Spiritual bullying comes into play when the person who decides he will not touch alcohol at all judges the person who decides he will drink moderately and not get drunk, or when the person who will drink moderately to look down on the “teetotaler” for “making Christians look prudish or judgmental.”

What is the precept?  There actually isn’t one here.  There is no commandment, although you would think so based on how some people define worship.
What principle can we draw from this?  It is acceptable to worship God with movement, like dancing, or lifting your hands, or flag waving, or whatever.
What could your preference be?  Well, you could decide that when you worship, you will raise your hands and you will move.  You might clap your hands, move your feet, whatever.  That’s all cool.
It’s not a precept though.  You are not commanded to do that.  I’ve been asked why I don’t worship God when we’re singing before.  And for the two people who had the guts and lack of tact for asking me that question, I know there are others who just think it about me.  But why is it that some people think I don’t worship?  Because I don’t move around.  Side note: if you’re actually worshiping God, you probably wouldn’t notice how I was interacting with Him.  I lean towards being completely still with my head down.  If I could do it without drawing attention to myself, I’d be most likely to worship face down (prostrate), but I only do that in private.
Is it okay for me to think that people that dance or move while worshiping are faking it and not truly engaged in worship?  Nope.  It’s also not okay for those that dance and move to think that I am not worshiping God, because I am not doing it like them.  We can’t project our preferences on each other.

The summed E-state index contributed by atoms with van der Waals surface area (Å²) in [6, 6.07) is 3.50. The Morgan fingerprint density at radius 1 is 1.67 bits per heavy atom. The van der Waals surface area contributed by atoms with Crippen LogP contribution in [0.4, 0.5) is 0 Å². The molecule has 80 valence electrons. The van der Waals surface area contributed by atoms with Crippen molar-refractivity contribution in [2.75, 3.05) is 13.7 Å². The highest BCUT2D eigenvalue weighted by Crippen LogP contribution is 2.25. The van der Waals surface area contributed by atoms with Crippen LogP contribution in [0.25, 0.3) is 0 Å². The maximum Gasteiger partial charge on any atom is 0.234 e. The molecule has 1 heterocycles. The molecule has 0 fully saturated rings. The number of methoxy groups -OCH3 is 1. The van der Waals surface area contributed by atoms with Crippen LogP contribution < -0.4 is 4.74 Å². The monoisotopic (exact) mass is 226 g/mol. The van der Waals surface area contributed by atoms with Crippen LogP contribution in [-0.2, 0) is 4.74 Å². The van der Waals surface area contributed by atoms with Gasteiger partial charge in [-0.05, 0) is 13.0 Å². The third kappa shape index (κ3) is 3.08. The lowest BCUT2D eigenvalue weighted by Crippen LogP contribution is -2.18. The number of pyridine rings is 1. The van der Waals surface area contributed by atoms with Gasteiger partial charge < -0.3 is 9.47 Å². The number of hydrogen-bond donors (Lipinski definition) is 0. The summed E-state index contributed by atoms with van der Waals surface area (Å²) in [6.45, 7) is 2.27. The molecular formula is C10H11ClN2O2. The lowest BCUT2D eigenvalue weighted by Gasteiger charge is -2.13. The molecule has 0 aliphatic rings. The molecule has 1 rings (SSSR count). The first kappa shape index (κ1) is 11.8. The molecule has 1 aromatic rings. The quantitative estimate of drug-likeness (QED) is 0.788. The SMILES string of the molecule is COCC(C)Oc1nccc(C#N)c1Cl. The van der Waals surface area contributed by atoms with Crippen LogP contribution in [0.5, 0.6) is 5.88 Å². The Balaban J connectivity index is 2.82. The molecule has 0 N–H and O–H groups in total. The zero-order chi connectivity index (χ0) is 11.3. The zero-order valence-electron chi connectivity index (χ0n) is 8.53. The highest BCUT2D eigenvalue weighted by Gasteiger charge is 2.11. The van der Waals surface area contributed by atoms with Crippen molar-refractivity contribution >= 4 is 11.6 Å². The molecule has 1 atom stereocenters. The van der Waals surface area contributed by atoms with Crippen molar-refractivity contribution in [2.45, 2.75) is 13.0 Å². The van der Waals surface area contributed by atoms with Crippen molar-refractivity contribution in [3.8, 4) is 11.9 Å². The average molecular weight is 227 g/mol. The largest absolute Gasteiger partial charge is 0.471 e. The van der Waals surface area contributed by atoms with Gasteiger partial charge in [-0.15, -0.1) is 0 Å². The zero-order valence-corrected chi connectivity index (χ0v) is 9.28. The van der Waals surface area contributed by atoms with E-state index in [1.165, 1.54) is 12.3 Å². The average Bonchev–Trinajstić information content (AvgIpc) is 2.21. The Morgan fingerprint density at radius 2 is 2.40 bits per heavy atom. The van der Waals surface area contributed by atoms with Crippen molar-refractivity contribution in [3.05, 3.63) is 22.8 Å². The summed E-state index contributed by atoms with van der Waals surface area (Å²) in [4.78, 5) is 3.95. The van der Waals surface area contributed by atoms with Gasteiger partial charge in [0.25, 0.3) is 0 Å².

____________________________________

There are many situations where people do this.  Sometimes it’s related to our spiritual gifts.  For instance, there are some that would teach that if you don’t speak in tongues, you have never been saved, or maybe you have, but you haven’t received the full Holy Spirit.

I don’t want to go too deep into what I believe about tongues right now, but I will tell you that I have never spoken in tongues.  If it is an active spiritual gift, I do not have it.  For someone to say that your not speaking in tongues means you are a lesser Christian or that you don’t have the Holy Spirit or whatever is kind of ridiculous.  That would be like me saying that no one here is right with God, has His full spirit upon them, and possibly might not even be saved, because they don’t preach.  That’s my strongest spiritual gift.

Read Romans 14:1-8

We’ve been given liberty to follow God as He has created us, but we cannot let our liberty become a stumbling block to other people.

Romans 14:13-15

Some things aren’t laid out in black and white, but God will lead you through His spirit.  When it comes to these gray areas, where we’re not quite sure what God wants, it’s not okay for us to project our preferences onto other people.

It is interesting that many of the things upon which God is silent, Christians have traditionally been the loudest.

We shouldn’t be that way.  We shouldn’t bully people.  Remember Matthew 25:40…